In Matthew, Jesus lives in three different places—Bethlehem, Egypt, and Nazareth—by the time he’s a few years old. He evidently grows up in Nazareth, then he resettles in Capernaum just before beginning his ministry. For Matthew, these various places are deeply significant. By linking Jesus especially to Bethlehem, Nazareth, and Capernaum, Matthew draws upon the Jewish scriptures to claim that Jesus is the ruler hoped for in Jewish prophetic tradition.
Jesus is born in Bethlehem. Matthew, through the lips of wise men (2:2–6), paraphrases Micah 5:2–3 to explain why this matters. From Bethlehem—the birthplace of King David—will come a ruler of Judah to secure the future of the people.
Micah’s prophecy was written in the 700s BCE during political turmoil, when foreign empires threatened Judah and had already conquered Judah’s sister-kingdom, Israel (Judah and Israel split into two kingdoms after the reign of Solomon).1 In this period of threat, Micah envisioned a homegrown ruler like a shepherd: strong yet nourishing, ensuring peace for the people. Invoking Micah’s prophecy, Matthew says that Jesus is this envisioned ruler, the messiah and king of the Jews.
Jesus’ family must flee the land of Israel under threat of Herod. Later, they return to their homeland, this time in Nazareth. The move fulfills “what has been spoken through the prophets” that “He will be called a Nazorean” (2:23).
Here, Matthew isn’t quoting the Old Testament directly, but he may be alluding to the Hebrew word netzer (“branch”) in Isaiah 11:1, another prophecy written during political turmoil for Judah.2 It promises that a “branch” from the roots of Jesse (so, a descendent of David) will bring resolution to Judah’s crisis. That leader will be wise, mighty, godly; will enact justice and equity for the poor and the meek and, by contrast, judgment for the wicked; and will bring harmony to all creation. According to Matthew, Jesus is this very netzer, this Nazorean.
So, in Matthew 4:13–16, we shouldn’t be surprised that Jesus’ move to Capernaum is said to fulfill scripture. Matthew quotes Isaiah 9:1–2, which mentions “Galilee of the nations,” stating that “the people who walked in darkness have seen a great light” (Matthew changes the wording slightly).
In Isaiah, “Galilee of the nations” is a reminder that a portion of land was taken from Israel by the foreign empire Assyria during the 700s BCE. Despite the calamity in Israel, Isaiah offers Judah comfort: a child has been born to the kingly family who will restore the grandeur of David’s line, bringing peace, justice, and righteousness. Isaiah’s prophecy likely referenced Hezekiah, son of King Ahaz.3 Centuries later, Matthew applies it to Jesus.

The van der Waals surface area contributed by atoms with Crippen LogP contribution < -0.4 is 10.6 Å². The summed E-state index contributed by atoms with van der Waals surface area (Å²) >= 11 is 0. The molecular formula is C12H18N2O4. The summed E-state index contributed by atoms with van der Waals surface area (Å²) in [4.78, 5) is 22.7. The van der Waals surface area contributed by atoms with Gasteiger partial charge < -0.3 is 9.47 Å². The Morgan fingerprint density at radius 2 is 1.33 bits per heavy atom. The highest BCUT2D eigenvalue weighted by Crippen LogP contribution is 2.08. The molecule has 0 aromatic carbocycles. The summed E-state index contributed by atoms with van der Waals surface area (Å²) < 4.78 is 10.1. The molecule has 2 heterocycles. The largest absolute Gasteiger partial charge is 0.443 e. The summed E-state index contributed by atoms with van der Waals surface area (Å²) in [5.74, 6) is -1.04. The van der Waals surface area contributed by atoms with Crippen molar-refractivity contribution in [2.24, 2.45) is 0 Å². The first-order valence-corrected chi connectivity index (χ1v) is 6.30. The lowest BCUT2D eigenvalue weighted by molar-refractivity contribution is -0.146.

Matthew tells Jesus’ backstory this way to make a point: Jesus is God’s messiah and a Davidic ruler, appointed to restore Jewish hopes. Though derived from centuries-old prophecies, the point is relevant to Matthew in part because Rome ruled the Jews during the first century CE. Many Jews considered Roman rule a threat to how they lived out their identity as the people of God. Many longed for a messiah to set things right. Jesus is that messiah, Matthew insists. A messiah is a shepherd-like ruler, who brings peace, justice, and righteousness.
Matthew wants us to know what kind of ruler Jesus is. And in 4:1–11, he wants us to know what kind of ruler Jesus isn’t.
When given the “opportunity” to prove his special status in Matthew 4:1–11, Jesus demonstrates restraint. He doesn’t use his power to satisfy his own appetite (4:3–4). He doesn’t use it to prove his invincibility (4:5–7). Nor does he capitalize on the opportunity to acquire “all the kingdoms of the world and their splendor” by worshiping the tempter (4:8–10). Why? Because Jesus is faithful to God. But also because the ruler who will fulfill the hopes of Israel does not rule with unbridled appetites, arrogance, or tyranny.
But other rulers did rule this way.
In Matthew 14, Herod Antipas (a Rome-appointed Jewish ruler) hosts his birthday dinner. For the evening’s entertainment, his wife’s daughter dances. Herod likes his stepchild’s (she is only a child) dance—a lot. An inappropriate amount. He promises, in the heat of the moment, motivated by unbridled sexual appetite, to give her anything. Antipas comes to regret this promise, as it leads to the unjustifiable death of John the Baptist. Unlike Antipas, Jesus is not ruled by his appetites.
In 64 CE, Rome caught fire under the rule of the Emperor Nero. The fire damaged the city considerably. Famously, Nero blamed the Christians in Rome; however, it was widely speculated that he started the fire himself. Why would he set fire to his own city? According to the Roman historian Tacitus, “Nero seemed to be seeking the glory of founding a new city and naming it for himself.”4 Whether things really happened this way or not, Tacitus’ explanation tracks with Nero’s reputation as a tyrannical narcissist. It seems Nero believed his glory would blossom through self-sabotage. Unlike Nero, Jesus wasn’t interested in testing the limits of his invincibility to prove his greatness.
God of strength, your son Jesus withstood many temptations because his love for you was greater than his earthly desires. Make our love for you so strong, that we might withstand anything that threatens to stand between us and your love. We pray these things in the name of Jesus Christ, our Savior and Lord. Amen.
Light dawns on a weary world ELW 726
Jesus calls us; o’er the tumult ELW 696, H82 549, 550, UMH 398, NCH 171, 172
Is there anybody here who loves my Jesus Traditional Spiritual
He shall give his angels charge over thee, Felix Mendelssohn